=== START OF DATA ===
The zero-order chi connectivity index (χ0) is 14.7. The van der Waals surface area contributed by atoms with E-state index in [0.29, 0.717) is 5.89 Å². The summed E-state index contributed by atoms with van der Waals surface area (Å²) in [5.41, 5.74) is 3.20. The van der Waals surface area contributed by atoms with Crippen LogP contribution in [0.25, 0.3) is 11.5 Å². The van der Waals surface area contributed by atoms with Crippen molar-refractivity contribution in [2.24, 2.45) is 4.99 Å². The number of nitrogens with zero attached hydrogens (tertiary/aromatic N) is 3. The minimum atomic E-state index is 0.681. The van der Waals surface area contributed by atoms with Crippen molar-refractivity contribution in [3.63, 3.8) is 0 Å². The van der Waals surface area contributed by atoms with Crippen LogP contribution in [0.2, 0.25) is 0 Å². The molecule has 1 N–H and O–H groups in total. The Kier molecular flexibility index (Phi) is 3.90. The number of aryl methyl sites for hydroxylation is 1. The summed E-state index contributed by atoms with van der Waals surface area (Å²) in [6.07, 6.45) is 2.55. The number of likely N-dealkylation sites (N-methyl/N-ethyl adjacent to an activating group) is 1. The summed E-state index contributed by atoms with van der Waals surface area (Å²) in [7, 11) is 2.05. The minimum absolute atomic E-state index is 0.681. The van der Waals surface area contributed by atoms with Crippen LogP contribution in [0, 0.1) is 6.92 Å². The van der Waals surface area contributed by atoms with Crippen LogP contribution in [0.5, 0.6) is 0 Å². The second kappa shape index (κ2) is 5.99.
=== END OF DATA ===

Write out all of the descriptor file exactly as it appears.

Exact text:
The zero-order chi connectivity index (χ0) is 14.7. The van der Waals surface area contributed by atoms with E-state index in [0.29, 0.717) is 5.89 Å². The summed E-state index contributed by atoms with van der Waals surface area (Å²) in [5.41, 5.74) is 3.20. The van der Waals surface area contributed by atoms with Crippen LogP contribution in [0.25, 0.3) is 11.5 Å². The van der Waals surface area contributed by atoms with Crippen molar-refractivity contribution in [2.24, 2.45) is 4.99 Å². The number of nitrogens with zero attached hydrogens (tertiary/aromatic N) is 3. The minimum atomic E-state index is 0.681. The van der Waals surface area contributed by atoms with Crippen molar-refractivity contribution in [3.63, 3.8) is 0 Å². The van der Waals surface area contributed by atoms with Crippen LogP contribution in [0.2, 0.25) is 0 Å². The molecule has 1 N–H and O–H groups in total. The Kier molecular flexibility index (Phi) is 3.90. The number of aryl methyl sites for hydroxylation is 1. The summed E-state index contributed by atoms with van der Waals surface area (Å²) in [6.07, 6.45) is 2.55. The number of likely N-dealkylation sites (N-methyl/N-ethyl adjacent to an activating group) is 1. The summed E-state index contributed by atoms with van der Waals surface area (Å²) in [7, 11) is 2.05. The minimum absolute atomic E-state index is 0.681. The van der Waals surface area contributed by atoms with Crippen LogP contribution in [0, 0.1) is 6.92 Å². The van der Waals surface area contributed by atoms with Crippen LogP contribution in [0.5, 0.6) is 0 Å². The second kappa shape index (κ2) is 5.99.